Thursday, 13 August 2015

Worldview on the Issue of Entrepreneurship and Higher Education

Research on successful unsuccessful new and young growing enterprise can aid understanding of growth processes and barriers to growth. Research on how the growth of new enterprise can be better supported. Particularly through education at colleges and universities also would be useful.

Hence, all over the world increasing attention is being paid to the potential of university education to facilitate high growth enterprise. For example, research has demonstrated that high growth entrepreneurs in Europe are better educated than other entrepreneurs and the general population. In Europe, most founders of technology based enterprises have a university degree. Research carried out in Germany has shown that enterprise started by individuals with university degrees tend to grow faster than enterprises founded by non-academics.
The strength of entrepreneurship education however, is to influence people’s attitudes towards entrepreneurship and the prospects and feasibility of becoming a growth entrepreneur. Entrepreneurial activities of university students and secondary school depends to a large extent on perceived barriers to and support for new venture creation. A perceived lack of relevant experience and a lack of self-confidence are two reasons often cited by students and new graduates for not engaging in entrepreneurship after graduating. (European commissions, 2008, also see the recent empirical studies by Linan 2008). The perception of graduates as to whether founding one’s own business is desirable personally and socially also impacts entrepreneurial activity (Krueger, 2000).
Generally, it is necessary to sensitize students to entrepreneurial thinking and taking action in the right direction. One focus can be to sensitive students that creating a new venture can be an alternative to employment. It is important to raise awareness and generate motivation for the discipline of entrepreneurship. Strategically, two target groups may be addressed; first entrepreneurship education in “a wider sense” and entrepreneurship education in “a narrower sense” (Koch, 2003).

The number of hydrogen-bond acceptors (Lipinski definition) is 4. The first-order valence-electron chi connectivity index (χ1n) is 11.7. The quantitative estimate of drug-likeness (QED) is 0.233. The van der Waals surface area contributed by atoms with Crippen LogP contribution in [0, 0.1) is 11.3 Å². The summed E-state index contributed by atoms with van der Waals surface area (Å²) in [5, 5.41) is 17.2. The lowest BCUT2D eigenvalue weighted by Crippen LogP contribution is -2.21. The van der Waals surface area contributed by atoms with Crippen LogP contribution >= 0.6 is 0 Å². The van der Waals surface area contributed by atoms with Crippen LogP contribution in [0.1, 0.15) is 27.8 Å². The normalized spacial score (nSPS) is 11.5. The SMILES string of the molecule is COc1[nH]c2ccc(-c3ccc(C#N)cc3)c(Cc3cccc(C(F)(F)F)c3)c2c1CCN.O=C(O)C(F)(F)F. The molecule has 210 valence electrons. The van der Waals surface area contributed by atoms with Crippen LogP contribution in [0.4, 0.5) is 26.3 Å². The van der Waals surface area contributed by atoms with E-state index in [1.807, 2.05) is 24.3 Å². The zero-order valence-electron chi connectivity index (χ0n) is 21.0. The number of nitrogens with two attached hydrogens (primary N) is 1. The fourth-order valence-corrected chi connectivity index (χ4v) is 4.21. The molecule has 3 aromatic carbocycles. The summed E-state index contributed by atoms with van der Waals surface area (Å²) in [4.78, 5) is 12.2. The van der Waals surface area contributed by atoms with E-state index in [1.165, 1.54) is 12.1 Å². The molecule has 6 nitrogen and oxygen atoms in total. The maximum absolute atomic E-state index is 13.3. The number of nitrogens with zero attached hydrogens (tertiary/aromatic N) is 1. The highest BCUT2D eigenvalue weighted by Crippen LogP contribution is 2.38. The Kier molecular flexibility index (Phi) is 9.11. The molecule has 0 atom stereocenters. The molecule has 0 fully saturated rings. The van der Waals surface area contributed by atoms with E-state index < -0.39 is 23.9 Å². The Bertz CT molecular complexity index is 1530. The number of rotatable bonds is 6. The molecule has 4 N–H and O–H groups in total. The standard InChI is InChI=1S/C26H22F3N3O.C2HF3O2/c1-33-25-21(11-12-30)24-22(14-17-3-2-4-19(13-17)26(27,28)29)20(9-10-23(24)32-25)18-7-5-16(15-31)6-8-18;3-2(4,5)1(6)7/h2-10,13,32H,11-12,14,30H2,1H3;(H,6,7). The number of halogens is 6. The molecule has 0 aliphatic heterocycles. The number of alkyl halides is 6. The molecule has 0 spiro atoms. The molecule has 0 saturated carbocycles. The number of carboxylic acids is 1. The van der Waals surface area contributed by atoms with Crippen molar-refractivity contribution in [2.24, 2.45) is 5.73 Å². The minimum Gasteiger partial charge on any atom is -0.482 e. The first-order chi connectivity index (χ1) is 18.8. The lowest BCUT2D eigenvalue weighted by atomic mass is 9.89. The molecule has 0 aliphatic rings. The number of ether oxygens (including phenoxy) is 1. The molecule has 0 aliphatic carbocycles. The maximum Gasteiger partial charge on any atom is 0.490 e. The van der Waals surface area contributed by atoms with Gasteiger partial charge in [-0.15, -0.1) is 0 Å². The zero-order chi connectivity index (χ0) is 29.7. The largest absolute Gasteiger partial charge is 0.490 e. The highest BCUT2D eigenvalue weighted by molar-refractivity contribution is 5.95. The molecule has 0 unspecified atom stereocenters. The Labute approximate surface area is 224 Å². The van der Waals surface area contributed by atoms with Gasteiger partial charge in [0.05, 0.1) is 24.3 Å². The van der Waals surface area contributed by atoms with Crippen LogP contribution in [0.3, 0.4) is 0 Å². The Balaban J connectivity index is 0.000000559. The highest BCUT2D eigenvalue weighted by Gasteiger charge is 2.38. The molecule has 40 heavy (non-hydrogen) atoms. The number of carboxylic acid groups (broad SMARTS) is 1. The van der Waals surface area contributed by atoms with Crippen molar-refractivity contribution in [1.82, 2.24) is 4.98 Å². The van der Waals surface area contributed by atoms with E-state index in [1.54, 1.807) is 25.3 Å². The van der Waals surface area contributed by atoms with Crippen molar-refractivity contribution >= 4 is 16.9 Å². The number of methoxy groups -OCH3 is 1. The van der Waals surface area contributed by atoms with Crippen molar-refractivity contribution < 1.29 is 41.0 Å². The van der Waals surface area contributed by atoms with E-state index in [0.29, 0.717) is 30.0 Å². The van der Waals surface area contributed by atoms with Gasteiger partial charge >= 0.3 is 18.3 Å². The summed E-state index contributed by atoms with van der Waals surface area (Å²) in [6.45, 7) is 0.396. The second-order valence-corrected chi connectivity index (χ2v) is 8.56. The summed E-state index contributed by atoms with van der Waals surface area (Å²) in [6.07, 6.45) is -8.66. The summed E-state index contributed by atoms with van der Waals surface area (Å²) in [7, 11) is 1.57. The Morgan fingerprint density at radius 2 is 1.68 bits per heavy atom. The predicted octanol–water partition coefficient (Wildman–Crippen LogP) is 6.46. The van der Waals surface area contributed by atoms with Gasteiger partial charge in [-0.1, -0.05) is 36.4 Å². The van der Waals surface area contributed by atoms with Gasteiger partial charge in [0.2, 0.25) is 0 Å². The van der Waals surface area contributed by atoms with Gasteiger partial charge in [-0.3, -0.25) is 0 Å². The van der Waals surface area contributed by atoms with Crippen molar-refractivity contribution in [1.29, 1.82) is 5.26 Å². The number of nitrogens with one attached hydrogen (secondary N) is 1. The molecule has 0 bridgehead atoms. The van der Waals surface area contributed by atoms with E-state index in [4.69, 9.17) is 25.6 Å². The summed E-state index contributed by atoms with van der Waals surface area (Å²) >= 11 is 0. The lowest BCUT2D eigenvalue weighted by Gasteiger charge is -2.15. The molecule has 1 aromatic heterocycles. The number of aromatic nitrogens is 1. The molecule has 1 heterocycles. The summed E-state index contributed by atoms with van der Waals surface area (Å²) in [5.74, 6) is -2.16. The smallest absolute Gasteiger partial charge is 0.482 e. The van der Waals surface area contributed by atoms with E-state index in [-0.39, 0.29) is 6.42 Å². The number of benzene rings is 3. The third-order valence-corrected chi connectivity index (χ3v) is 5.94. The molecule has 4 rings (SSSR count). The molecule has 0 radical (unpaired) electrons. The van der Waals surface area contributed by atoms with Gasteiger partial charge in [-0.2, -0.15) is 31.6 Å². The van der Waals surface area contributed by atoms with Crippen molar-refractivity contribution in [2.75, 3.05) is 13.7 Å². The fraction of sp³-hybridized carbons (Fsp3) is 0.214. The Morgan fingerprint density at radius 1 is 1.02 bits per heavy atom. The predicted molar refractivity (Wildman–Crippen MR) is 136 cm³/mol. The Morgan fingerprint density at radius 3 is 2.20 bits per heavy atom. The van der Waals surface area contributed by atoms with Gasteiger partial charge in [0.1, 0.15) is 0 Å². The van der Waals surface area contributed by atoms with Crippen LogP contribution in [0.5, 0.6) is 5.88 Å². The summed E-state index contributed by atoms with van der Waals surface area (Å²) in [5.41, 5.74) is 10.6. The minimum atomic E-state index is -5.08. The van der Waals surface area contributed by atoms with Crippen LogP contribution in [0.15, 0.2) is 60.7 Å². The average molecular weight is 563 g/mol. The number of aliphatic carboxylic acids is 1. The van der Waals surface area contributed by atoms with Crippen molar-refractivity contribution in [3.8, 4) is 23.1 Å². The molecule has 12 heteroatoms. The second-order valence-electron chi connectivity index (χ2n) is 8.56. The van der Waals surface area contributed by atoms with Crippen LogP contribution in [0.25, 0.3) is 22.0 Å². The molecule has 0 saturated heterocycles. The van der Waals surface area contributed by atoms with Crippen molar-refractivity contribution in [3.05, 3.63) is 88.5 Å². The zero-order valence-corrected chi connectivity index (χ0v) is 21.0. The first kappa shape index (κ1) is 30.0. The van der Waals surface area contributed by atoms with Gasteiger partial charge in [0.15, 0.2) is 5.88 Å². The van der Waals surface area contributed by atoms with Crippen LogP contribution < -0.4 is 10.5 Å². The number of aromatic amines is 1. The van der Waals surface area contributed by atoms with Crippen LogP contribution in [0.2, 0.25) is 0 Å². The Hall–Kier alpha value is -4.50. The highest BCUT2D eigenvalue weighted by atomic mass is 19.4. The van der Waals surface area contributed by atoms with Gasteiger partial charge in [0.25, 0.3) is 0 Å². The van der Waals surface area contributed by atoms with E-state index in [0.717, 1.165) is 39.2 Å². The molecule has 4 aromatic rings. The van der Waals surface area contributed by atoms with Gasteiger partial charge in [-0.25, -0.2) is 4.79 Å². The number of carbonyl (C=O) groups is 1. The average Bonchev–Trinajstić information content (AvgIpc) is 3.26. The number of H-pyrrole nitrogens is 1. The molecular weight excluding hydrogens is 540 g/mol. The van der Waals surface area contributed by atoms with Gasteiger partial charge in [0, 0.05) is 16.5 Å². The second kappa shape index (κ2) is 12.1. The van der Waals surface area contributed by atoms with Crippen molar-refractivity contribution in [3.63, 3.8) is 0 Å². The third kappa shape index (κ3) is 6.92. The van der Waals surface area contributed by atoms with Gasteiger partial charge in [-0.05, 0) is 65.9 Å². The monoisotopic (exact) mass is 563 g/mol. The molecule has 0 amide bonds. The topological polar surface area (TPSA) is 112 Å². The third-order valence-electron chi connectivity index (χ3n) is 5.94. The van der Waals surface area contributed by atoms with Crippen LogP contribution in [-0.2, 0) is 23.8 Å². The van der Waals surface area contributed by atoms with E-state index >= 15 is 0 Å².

The former entails offering courses to students who will be involved in catalyzing entrepreneurship in their future employment. Raising the awareness and understanding of the specific needs of country and being able to step up to it profitably in different sectors (for example, venture capital and market acceptance of product innovation) will be the essential catalyst. Here entrepreneurship education in the narrower sense follows a direct approach developing students’ competences and entrepreneurial intentions towards starting a business as a career option. In particular interested qualifying in different entrepreneurial fields of competence in order to deepen their knowledge in the further course of their studies.
With this in view, it is essential to train student in the skills they will need to develop the entrepreneurial ability of creating business ideas, identifying and recognizing opportunities, setting up a business and managing its growth. Students must be prepared “for a life world of much greater uncertainty and complexity involving frequent occupational job and contract status changes, working in a world of fluid organizational structures, greater probability of self employment and wide-responsibilities in family and social life” (Gibb, Hannon 2006).

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